As part of a series of interviews conducted with leading speakers of the World Vaccine Congress in Washington D.C., Terrapinn were delighted to sit down with Dr Rino Rappuoli, Global Head of Vaccines Research at Novartis Vaccines and Diagnostics. The conversation delved into the future role of big pharma in vaccines, how to deal with anti-vaccine rhetoric and what big things will take place in the coming year.
How do you feel the role of big pharma is going to change in the vaccine industry in the coming year, and what are Novartis doing to ensure continuing success?
Overall, I think companies will continue to focus on new areas where there are unmet needs. For instance, we’re investing in promising earlier-stage projects such as a maternal vaccine for Group B Streptococcus (GBS), which is a leading cause of life-threatening infections such as sepsis and meningitis in newborns worldwide, as well as vaccines to help protect against hospital infections.
In terms of continuing our success, we’ll continue to focus on making our vaccines broadly available to patients around the world. Over the past year, we’ve had several noteworthy approvals, including regulatory approval of our meningitis B vaccine Bexsero® in Europe, Australia and Canada. Bexsero® is the first and only vaccine approved to help protect against MenB. I began researching a vaccine for MenB more than 20 years ago, and seeing the first doses administered to patients this past year has become a highlight of my career.
In the US, we successfully introduced Flucelvax®, which was the first seasonal influenza vaccine manufactured using cell culture technology to be approved by the FDA. Cell culture technology is the most significant advancement in flu vaccine manufacturing in more than 40 years and is an example of our continued commitment to technological advancement in vaccine research and development.
In the next 12 months, what do you predict will be the major changes within the vaccine industry?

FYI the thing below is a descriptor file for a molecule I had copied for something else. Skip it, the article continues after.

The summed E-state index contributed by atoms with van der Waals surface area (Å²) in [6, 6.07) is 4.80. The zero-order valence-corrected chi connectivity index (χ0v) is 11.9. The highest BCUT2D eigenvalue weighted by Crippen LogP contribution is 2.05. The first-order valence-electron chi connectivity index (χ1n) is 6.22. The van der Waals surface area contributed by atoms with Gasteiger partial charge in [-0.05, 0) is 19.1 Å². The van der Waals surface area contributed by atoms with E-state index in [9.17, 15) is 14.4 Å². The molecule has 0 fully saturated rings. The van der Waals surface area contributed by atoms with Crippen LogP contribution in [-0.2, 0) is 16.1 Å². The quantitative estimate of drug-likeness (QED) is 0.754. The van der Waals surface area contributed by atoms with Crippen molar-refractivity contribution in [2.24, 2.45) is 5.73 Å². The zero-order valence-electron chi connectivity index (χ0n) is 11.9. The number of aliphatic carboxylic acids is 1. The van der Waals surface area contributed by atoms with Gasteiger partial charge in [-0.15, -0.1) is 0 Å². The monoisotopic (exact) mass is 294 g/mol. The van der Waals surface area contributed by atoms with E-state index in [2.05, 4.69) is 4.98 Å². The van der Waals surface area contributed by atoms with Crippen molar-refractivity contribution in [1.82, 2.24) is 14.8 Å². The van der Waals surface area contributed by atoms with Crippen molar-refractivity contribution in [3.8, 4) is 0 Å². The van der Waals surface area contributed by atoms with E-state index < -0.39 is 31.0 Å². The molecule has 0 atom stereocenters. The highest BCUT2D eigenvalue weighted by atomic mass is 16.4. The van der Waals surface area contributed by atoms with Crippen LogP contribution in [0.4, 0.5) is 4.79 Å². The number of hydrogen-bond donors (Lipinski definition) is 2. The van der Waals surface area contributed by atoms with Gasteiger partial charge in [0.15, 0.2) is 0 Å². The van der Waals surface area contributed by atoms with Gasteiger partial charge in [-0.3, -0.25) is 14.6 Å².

The vaccine industry will increasingly need to respond to and help protect populations against potential global health threats that originate in other regions. For example, the H7N9 bird flu virus began circulating in China last March, and following its emergence, Novartis helped respond to this potential public health emergency. With our partners at Synthetic Genomics Vaccines, Inc. (SGVI), we quickly synthesized vaccine viruses targeting the H7N9 virus that was found to be circulating in China and supplied synthetic genes to the US CDC in support of global public health efforts. Late last year, we announced interim results from a Phase I clinical trial with this vaccine, which showed that the majority of the subjects vaccinated achieved a protective immune response after two doses.
There are some concerns among the general public about the safety and risk of vaccines. In your opinion, what positive steps can the vaccine industry take to improve public perception?
Nothing helps prevent viral or bacterial infections quite as well as a vaccine. Moreover, the protective power of a vaccine can reach beyond those who’ve received it directly; vaccinating even one person can impede the transmission of that disease to others. In this way, vaccination can benefit the health and wellbeing of an entire community. This is one of the reasons that the World Health Organization (WHO) considers vaccines to be the most cost-effective healthcare intervention available today.
Unfortunately, skepticism about the safety and risk of vaccines has emerged as an ongoing public debate. However, Novartis works each year with stakeholders in both the public and private sectors to help educate patients and their families and increase awareness around the importance of vaccination. As a leader in the industry, we will continue our dialogues with external partners around the value of vaccination.
What was the last vaccination you had?
The last vaccinations I received were an adjuvanted influenza vaccine and a “TdaP” vaccine to help protect against tetanus, diphtheria and pertussis.
The full set of interviews will be published next week in ‘Vaccine Viewpoints’. Keep an eye on www.vaccinenation.org to download your copy.
Dr Rappuoli is just one of an 80-strong speaker faculty. For information on the rest of the program and how to book your place at the World Vaccine Congress in Washington D.C. on March 24-26 please visit www.terrapinn.com/vaccine2014.